The Parisis’ Lucky 7s don’t pay off in cash at all; players win merchandise prizes such as gift certificates to local restaurants. And in a letter obtained by The Salem News’ sister paper, the Gloucester Daily Times, the Parisis’ attorney, Eric Tennen, said he was told by state Sen. Bruce Tarr that no one in the Legislature thought the new law would criminalize what was already allowed.”
“I think it plainly obvious that the Legislature did not intend to criminalize what was already legal (e.g. Lucky 7, Chuck E. Cheese’s, Dave and Busters, etc.),” Tennen wrote. “However, they did not harmonize the new law with the old.”
Sadly, that’s not surprising in the true legislative tradition. And Tarr’s and Tennen’s expressed beliefs make perfect sense. In fact, when the Parisis moved toward opening their Liberty Tree arcade last year, Tarr and others seemed to confirm that the facility would not land on the wrong side of the law.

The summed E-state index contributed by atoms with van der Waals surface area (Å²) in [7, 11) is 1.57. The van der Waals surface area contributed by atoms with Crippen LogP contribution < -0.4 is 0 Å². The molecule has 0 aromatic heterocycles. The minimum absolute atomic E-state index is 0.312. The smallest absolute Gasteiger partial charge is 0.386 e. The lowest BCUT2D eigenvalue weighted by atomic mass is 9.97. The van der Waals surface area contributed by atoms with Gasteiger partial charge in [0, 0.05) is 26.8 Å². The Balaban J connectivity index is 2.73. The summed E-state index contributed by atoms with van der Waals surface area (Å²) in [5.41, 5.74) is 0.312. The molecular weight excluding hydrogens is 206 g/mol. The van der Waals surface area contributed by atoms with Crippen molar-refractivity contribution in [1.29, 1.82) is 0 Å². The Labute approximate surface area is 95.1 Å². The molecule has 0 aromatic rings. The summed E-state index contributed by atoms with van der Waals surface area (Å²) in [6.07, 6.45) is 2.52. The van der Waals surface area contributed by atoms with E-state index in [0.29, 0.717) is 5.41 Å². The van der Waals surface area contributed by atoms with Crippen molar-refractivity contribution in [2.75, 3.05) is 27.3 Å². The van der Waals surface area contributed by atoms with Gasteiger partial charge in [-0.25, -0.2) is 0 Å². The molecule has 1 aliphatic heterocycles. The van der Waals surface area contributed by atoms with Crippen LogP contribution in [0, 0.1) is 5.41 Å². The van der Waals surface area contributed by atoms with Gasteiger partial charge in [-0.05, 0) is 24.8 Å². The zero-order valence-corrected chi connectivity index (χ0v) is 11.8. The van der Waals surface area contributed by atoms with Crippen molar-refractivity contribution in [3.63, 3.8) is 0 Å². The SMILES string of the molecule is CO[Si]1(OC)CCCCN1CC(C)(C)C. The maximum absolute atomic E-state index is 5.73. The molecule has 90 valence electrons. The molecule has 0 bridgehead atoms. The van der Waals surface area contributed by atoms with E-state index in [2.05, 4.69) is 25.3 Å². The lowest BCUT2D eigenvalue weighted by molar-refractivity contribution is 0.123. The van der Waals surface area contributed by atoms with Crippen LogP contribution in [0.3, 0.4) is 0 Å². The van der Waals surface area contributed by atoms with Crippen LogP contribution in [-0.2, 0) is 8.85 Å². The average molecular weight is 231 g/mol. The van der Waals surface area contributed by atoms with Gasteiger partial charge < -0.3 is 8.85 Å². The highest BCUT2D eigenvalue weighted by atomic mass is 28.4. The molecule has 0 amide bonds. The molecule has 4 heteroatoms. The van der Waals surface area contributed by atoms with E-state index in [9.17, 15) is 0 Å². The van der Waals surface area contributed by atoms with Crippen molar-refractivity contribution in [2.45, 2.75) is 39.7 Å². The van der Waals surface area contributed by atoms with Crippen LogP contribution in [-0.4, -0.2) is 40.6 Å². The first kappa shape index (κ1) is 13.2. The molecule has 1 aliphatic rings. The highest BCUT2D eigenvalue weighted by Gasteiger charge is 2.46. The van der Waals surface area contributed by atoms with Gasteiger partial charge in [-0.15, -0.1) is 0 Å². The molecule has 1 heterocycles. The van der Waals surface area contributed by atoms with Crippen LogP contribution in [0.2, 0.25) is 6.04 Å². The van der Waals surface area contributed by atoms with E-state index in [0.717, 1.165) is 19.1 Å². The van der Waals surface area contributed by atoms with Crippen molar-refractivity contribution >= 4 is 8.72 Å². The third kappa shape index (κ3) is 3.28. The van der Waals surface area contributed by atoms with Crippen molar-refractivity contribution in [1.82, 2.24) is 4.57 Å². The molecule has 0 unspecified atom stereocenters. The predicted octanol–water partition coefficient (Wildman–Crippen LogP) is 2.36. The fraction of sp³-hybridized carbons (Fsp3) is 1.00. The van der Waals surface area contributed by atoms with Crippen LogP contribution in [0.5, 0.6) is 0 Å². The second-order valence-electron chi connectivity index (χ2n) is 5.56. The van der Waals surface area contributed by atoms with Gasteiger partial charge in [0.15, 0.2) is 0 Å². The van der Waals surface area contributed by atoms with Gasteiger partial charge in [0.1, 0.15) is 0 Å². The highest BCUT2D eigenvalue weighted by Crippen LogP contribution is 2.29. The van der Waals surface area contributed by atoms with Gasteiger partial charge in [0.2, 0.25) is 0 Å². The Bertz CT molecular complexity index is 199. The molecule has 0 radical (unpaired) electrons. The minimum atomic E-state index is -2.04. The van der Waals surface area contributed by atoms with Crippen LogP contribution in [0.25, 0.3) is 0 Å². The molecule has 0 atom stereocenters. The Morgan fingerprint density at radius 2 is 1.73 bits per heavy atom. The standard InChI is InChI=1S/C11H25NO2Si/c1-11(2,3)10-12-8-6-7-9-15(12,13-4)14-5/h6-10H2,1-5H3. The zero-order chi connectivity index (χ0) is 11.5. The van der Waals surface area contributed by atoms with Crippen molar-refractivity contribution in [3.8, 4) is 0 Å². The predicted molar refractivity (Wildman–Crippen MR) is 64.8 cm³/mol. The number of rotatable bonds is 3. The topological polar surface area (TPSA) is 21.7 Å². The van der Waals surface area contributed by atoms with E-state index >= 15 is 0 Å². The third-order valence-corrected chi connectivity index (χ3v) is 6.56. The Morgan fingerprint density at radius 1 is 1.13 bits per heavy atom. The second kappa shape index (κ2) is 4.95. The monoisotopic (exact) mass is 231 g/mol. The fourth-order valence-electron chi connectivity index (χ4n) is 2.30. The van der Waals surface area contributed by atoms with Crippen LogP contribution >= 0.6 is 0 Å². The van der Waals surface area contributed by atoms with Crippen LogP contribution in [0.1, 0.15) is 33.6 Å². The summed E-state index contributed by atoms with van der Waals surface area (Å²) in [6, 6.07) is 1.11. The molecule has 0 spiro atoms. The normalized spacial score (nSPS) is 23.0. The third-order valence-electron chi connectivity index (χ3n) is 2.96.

Now, however, the Parisis are not only out of business; they are all out of their jobs, they have had their commercial bank accounts shut down, and they have more than $150,000 worth of assets under state control — even though they stand accused of no crimes.
The family also paid the city of Gloucester $100 in fees for each of the 50 machines it operates on Rogers Street — a cool $5,000 that they are unable to recoup from customer revenue. And then there are the customers — mostly senior citizens — who simply enjoy taking a chance on winning prizes that support other local businesses.
An investigator found it impossible for a customer to increase his or her odds of winning by stopping the electronic “reels” on the game, as reportedly suggested by some Lucky 7 employees to undercover officers. That is among the concerns cited as a reason for the raid and shutdowns.